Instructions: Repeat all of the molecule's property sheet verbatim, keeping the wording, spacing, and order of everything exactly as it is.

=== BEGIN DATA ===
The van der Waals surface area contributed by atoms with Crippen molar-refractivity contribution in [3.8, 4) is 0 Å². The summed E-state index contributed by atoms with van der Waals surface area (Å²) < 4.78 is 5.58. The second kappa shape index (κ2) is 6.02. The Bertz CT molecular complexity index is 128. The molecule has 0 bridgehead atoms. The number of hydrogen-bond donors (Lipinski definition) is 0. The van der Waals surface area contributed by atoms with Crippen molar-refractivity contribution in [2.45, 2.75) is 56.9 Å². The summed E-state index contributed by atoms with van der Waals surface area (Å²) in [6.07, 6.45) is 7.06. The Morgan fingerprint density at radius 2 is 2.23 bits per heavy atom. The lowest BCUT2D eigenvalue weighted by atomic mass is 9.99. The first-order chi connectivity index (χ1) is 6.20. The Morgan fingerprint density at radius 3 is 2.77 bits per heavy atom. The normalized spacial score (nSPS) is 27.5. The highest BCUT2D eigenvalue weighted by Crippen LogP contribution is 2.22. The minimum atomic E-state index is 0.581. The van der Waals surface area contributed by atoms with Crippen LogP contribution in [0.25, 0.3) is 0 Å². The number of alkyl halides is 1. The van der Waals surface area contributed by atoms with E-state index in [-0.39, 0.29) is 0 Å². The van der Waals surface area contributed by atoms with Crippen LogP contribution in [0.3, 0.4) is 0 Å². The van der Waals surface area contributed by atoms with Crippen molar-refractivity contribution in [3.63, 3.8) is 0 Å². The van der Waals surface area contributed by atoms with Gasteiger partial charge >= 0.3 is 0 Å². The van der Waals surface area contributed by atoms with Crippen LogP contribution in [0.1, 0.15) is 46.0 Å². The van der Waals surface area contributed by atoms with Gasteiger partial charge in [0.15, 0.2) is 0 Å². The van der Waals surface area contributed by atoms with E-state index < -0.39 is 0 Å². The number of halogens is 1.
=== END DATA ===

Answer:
The van der Waals surface area contributed by atoms with Crippen molar-refractivity contribution in [3.8, 4) is 0 Å². The summed E-state index contributed by atoms with van der Waals surface area (Å²) < 4.78 is 5.58. The second kappa shape index (κ2) is 6.02. The Bertz CT molecular complexity index is 128. The molecule has 0 bridgehead atoms. The number of hydrogen-bond donors (Lipinski definition) is 0. The van der Waals surface area contributed by atoms with Crippen molar-refractivity contribution in [2.45, 2.75) is 56.9 Å². The summed E-state index contributed by atoms with van der Waals surface area (Å²) in [6.07, 6.45) is 7.06. The Morgan fingerprint density at radius 2 is 2.23 bits per heavy atom. The lowest BCUT2D eigenvalue weighted by atomic mass is 9.99. The first-order chi connectivity index (χ1) is 6.20. The Morgan fingerprint density at radius 3 is 2.77 bits per heavy atom. The normalized spacial score (nSPS) is 27.5. The highest BCUT2D eigenvalue weighted by Crippen LogP contribution is 2.22. The minimum atomic E-state index is 0.581. The van der Waals surface area contributed by atoms with Crippen LogP contribution in [0.25, 0.3) is 0 Å². The number of alkyl halides is 1. The van der Waals surface area contributed by atoms with E-state index in [-0.39, 0.29) is 0 Å². The van der Waals surface area contributed by atoms with Crippen LogP contribution in [0.3, 0.4) is 0 Å². The van der Waals surface area contributed by atoms with Crippen molar-refractivity contribution in [3.63, 3.8) is 0 Å². The van der Waals surface area contributed by atoms with Gasteiger partial charge >= 0.3 is 0 Å². The van der Waals surface area contributed by atoms with Crippen LogP contribution in [0.1, 0.15) is 46.0 Å². The van der Waals surface area contributed by atoms with Gasteiger partial charge in [0.15, 0.2) is 0 Å². The van der Waals surface area contributed by atoms with E-state index < -0.39 is 0 Å². The number of halogens is 1.